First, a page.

Sore throat - Treatment 

Treating a sore throat 

Urgent medical advice

Your GP will usually recommend that you look after your sore throat at home. However, seek urgent medical attention if you develop any of these symptoms:

  • difficulty breathing
  • a high-pitched sound as you breathe (stridor)
  • drooling
  • a muffled voice
  • severe pain
  • difficulty swallowing (dysphagia) or not being able to swallow enough fluids

Visit your nearest accident and emergency (A&E) department or, if this is not possible, call 999 for an ambulance.

Sore throats are not usually serious and the condition often passes in three to seven days. There are some treatments you can use at home to relieve your symptoms.


For treating sore throats, over-the-counter painkillers (analgesics), such as paracetamol or ibuprofen, are usually recommended. These may also help reduce a fever (high temperature).

You should not take aspirin or ibuprofen if you have (or have had in the past) stomach problems such as a peptic ulcer, or liver or kidney problems.

Children under 16 years of age should never be given aspirin.

Take painkillers as necessary to relieve your pain. Always read the manufacturer’s instructions so you do not exceed the recommended or prescribed dose.

Self-care tips

If you or someone in your family has a sore throat, the tips below may help relieve the symptoms:

  • Avoid food or drink that is too hot as this could irritate your throat.
  • Eat cool, soft food and drink cool or warm liquids.
  • Adults and older children can suck lozenges, hard sweets, ice cubes or ice lollies.
  • Avoid smoking and smoky environments.
  • Regularly gargle with a mouthwash of warm, salty water to reduce any swelling or pain.
  • Drink enough fluids, especially if you have a high temperature (fever).


The use of antibiotics is not usually recommended for treating sore throats. This is because:

  • Most sore throats are not caused by bacteria.
  • Even if your sore throat is caused by bacteria, antibiotics have very little effect on the severity of the symptoms and how long they last, and may cause unpleasant side effects.
  • Overusing antibiotics to treat minor ailments can make them less effective in the treatment of life-threatening conditions.

Antibiotics are usually only prescribed if:

  • your sore throat is particularly severe
  • you are at increased risk of a severe infection, for example because you have a weakened immune system due to HIV or diabetes (a long-term condition caused by too much glucose in the blood)
  • you are at risk of having a weakened immune system, for example because you are taking a medication that can cause this, such as carbimazole (to treat an overactive thyroid gland)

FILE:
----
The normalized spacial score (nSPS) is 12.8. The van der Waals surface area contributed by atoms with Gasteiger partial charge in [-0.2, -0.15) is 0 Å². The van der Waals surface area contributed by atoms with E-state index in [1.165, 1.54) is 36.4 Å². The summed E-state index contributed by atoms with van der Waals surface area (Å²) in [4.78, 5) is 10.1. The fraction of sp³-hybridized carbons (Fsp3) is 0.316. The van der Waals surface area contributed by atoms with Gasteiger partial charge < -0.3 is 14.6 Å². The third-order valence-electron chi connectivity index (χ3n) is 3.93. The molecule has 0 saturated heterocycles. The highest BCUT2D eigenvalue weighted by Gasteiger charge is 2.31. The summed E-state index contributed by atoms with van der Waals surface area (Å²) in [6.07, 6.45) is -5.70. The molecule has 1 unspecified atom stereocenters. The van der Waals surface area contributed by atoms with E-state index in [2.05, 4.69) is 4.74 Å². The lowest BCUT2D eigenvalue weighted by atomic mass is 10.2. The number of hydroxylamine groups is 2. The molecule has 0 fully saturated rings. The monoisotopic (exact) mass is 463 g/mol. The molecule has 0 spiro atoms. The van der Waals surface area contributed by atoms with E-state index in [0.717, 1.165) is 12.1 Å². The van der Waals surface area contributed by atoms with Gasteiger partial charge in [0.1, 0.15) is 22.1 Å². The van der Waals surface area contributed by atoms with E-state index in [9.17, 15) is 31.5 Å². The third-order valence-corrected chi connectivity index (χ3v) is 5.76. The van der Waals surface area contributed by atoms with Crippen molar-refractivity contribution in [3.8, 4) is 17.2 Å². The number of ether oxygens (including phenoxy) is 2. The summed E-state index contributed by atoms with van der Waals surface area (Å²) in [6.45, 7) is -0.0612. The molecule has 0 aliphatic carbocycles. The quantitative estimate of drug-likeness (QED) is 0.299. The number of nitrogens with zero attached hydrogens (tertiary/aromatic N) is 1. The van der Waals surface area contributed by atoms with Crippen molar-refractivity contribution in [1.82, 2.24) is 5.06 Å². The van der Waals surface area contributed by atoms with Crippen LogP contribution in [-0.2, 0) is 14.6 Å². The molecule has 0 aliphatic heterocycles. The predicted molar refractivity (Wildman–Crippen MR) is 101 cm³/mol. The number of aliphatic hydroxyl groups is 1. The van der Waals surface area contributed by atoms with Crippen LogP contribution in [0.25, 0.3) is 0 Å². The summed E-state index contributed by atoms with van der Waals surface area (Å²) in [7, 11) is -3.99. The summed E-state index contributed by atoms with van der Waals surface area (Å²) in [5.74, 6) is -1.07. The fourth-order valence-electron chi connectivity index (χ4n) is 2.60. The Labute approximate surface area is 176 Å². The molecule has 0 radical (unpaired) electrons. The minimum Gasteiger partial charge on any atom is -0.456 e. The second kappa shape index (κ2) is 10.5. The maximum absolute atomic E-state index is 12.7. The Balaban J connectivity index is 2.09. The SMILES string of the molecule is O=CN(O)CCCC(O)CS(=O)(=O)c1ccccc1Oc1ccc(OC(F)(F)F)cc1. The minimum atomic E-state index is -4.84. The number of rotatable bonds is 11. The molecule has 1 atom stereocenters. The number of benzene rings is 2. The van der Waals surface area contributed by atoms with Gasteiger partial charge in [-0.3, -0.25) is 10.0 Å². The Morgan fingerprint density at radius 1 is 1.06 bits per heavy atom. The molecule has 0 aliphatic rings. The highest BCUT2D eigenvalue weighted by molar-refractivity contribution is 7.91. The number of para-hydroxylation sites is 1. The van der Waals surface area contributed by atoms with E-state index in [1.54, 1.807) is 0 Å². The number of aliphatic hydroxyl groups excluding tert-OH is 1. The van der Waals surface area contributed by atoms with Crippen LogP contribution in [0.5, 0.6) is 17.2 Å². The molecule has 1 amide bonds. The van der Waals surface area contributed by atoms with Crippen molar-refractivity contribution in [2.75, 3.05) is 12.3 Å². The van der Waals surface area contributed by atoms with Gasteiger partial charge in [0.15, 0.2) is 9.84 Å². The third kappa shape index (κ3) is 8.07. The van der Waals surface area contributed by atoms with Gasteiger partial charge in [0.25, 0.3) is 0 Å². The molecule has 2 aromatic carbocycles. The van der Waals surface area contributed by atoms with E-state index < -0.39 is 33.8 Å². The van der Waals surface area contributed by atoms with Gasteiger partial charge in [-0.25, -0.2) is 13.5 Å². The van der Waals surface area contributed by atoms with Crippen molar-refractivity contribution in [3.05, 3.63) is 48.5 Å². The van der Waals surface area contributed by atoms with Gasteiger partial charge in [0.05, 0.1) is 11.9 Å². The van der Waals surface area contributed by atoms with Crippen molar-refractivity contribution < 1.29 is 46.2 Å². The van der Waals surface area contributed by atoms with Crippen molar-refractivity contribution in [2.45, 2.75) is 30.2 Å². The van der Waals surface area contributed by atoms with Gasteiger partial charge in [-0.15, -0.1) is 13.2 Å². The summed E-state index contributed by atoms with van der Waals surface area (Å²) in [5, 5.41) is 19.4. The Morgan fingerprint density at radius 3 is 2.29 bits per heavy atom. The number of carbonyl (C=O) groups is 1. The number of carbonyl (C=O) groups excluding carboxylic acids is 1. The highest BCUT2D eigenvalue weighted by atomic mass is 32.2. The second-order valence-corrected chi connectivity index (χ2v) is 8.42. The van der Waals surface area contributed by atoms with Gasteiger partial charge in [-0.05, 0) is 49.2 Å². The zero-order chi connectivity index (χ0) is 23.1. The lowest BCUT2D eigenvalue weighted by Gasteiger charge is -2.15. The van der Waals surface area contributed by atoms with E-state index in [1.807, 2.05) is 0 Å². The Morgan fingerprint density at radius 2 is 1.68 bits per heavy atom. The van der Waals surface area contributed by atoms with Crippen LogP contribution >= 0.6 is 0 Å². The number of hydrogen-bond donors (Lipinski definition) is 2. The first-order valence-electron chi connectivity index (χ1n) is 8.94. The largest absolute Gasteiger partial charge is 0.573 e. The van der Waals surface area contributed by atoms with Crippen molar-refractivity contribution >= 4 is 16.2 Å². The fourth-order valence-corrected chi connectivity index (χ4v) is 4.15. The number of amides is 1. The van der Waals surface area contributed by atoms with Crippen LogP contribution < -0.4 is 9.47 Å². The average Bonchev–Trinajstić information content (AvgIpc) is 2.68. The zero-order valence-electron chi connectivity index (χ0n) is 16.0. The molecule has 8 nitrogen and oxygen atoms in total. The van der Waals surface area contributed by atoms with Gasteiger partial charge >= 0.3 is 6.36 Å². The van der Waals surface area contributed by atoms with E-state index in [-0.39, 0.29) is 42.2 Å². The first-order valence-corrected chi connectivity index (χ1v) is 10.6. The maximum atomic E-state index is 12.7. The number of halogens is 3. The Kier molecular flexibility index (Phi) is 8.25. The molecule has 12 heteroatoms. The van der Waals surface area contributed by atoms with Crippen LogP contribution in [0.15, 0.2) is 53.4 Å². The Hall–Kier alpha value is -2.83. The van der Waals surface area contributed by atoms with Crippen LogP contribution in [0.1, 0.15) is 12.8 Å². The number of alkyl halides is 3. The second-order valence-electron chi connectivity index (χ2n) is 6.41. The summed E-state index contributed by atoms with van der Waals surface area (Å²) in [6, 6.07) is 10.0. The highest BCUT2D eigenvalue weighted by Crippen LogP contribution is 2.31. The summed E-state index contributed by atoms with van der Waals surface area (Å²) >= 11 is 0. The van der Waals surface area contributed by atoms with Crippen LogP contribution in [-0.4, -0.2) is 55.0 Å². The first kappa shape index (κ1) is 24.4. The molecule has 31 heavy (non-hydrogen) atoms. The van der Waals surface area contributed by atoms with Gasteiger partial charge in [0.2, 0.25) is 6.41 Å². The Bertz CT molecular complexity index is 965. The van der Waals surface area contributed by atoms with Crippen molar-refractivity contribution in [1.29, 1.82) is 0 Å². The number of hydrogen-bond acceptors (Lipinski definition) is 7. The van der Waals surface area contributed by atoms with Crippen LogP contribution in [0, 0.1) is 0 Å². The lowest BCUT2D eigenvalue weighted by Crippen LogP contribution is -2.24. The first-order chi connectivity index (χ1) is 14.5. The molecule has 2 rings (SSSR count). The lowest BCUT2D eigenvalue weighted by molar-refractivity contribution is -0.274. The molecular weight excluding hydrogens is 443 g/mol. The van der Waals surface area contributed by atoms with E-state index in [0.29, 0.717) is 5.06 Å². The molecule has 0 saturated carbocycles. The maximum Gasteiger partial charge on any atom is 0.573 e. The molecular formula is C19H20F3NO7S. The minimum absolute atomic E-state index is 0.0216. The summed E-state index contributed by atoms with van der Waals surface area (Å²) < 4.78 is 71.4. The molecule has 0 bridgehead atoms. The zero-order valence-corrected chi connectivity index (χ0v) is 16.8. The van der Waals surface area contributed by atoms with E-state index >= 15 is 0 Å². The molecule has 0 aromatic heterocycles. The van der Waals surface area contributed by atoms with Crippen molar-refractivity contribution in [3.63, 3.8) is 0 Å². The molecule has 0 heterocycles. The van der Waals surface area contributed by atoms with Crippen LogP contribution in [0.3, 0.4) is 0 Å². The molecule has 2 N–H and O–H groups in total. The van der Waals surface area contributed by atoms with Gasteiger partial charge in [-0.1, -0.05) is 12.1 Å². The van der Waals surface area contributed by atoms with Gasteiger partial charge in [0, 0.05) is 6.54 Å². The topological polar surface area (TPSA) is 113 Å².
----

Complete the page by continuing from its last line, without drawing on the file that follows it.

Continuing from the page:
• you have a history of rheumatic fever (a condition that can cause widespread inflammation throughout the body)
  • you have valvular heart disease (a disease affecting the valves in your heart, which control blood flow)
  • you experience repeated infections caused by the group A streptococcus bacteria


A tonsillectomy is a surgical procedure to remove the tonsils (the two lumps of tissue on either side of your throat). If your child has repeated infections of the tonsils (tonsillitis), a tonsillectomy may be considered.

Read more about treating tonsilitis.

Persistent sore throat

If you have a persistent sore throat (a sore throat that lasts three to four weeks), your GP may refer you for further tests. This is because your sore throat may be a symptom of a more serious condition. Some possibilities are described below.

Glandular fever

If you are 15-25 years of age with a persistent sore throat, you may have glandular fever (also known as infectious mononucleosis). This is a type of viral infection with symptoms that can last up to six weeks. 


A persistent sore throat can also be a symptom of some types of cancer, such as oropharyngeal cancer (cancer of part of the throat). This type of cancer is rare and mainly affects people over 50 years of age. In the UK every year, 5,300 people are diagnosed with cancer of the oropharynx (the area at the back of your throat) or mouth.

Read more about mouth cancer.

Preventing a sore throat

As sore throats are caused by bacterial or viral infections, they can be difficult to prevent.
If you have a sore throat caused by an infection, you can help prevent the infection spreading by practising good hygiene, such as washing your hands regularly and keeping surfaces clean and free of germs.

Giving up smoking

If you smoke, giving up will reduce irritation to your throat and strengthen your defences against infection.
The NHS Smoking Helpline can offer you advice and encouragement to help you quit smoking. You can call the helpline free of charge on 0800 022 4 332 or visit the NHS Smokefree website.

Your GP or pharmacist will also be able to give you help and advice about giving up smoking, or you can read more about quitting smoking.

Page last reviewed: 11/05/2012

Next review due: 11/05/2014


How helpful is this page?

Average rating

Based on 692 ratings

All ratings

Add your rating


At-risk groups

If you fall into one of the at-risk groups (see Sore throat – symptoms), see your GP. This includes anyone with a weakened immune system (the body’s defence system), either because of a medical condition or due to medication you are taking.

Your GP will seek specialist advice for you. Do not stop taking any prescribed medication unless your GP advises you to do so.

Colds and flu: fact vs fiction

Does taking vitamin C or echinacea really protect you against colds? Can getting cold give you the flu?